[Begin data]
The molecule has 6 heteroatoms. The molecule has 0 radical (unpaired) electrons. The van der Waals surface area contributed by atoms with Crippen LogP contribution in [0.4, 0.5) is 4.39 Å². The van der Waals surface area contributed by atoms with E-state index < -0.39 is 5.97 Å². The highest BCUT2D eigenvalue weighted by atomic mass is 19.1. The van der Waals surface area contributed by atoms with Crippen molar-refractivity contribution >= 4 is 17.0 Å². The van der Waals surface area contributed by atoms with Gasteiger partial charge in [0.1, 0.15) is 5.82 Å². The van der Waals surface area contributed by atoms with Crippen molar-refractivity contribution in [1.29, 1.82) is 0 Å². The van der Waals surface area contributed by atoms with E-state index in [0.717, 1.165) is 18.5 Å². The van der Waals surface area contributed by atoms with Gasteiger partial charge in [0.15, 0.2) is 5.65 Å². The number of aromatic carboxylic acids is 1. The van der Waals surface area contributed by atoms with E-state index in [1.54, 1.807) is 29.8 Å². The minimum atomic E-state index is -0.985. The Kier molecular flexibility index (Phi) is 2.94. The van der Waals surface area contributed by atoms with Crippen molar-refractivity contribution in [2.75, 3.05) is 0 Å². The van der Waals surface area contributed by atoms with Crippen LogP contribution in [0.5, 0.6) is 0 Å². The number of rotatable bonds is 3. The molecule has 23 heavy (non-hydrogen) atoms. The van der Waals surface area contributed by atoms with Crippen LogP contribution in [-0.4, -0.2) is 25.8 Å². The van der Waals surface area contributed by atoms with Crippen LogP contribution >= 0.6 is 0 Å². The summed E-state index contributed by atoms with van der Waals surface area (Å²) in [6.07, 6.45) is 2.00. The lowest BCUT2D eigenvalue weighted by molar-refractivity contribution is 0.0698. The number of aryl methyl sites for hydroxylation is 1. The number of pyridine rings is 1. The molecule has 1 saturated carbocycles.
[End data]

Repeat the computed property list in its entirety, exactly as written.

The molecule has 6 heteroatoms. The molecule has 0 radical (unpaired) electrons. The van der Waals surface area contributed by atoms with Crippen LogP contribution in [0.4, 0.5) is 4.39 Å². The van der Waals surface area contributed by atoms with E-state index < -0.39 is 5.97 Å². The highest BCUT2D eigenvalue weighted by atomic mass is 19.1. The van der Waals surface area contributed by atoms with Crippen molar-refractivity contribution >= 4 is 17.0 Å². The van der Waals surface area contributed by atoms with Gasteiger partial charge in [0.1, 0.15) is 5.82 Å². The van der Waals surface area contributed by atoms with Crippen molar-refractivity contribution in [1.29, 1.82) is 0 Å². The van der Waals surface area contributed by atoms with E-state index in [0.717, 1.165) is 18.5 Å². The van der Waals surface area contributed by atoms with Gasteiger partial charge in [0.15, 0.2) is 5.65 Å². The number of aromatic carboxylic acids is 1. The van der Waals surface area contributed by atoms with E-state index in [1.54, 1.807) is 29.8 Å². The minimum atomic E-state index is -0.985. The Kier molecular flexibility index (Phi) is 2.94. The van der Waals surface area contributed by atoms with Crippen molar-refractivity contribution in [2.75, 3.05) is 0 Å². The van der Waals surface area contributed by atoms with Crippen LogP contribution in [0.5, 0.6) is 0 Å². The number of rotatable bonds is 3. The molecule has 23 heavy (non-hydrogen) atoms. The van der Waals surface area contributed by atoms with Crippen LogP contribution in [-0.4, -0.2) is 25.8 Å². The van der Waals surface area contributed by atoms with Crippen LogP contribution >= 0.6 is 0 Å². The summed E-state index contributed by atoms with van der Waals surface area (Å²) in [6.07, 6.45) is 2.00. The lowest BCUT2D eigenvalue weighted by molar-refractivity contribution is 0.0698. The number of aryl methyl sites for hydroxylation is 1. The number of pyridine rings is 1. The molecule has 1 saturated carbocycles.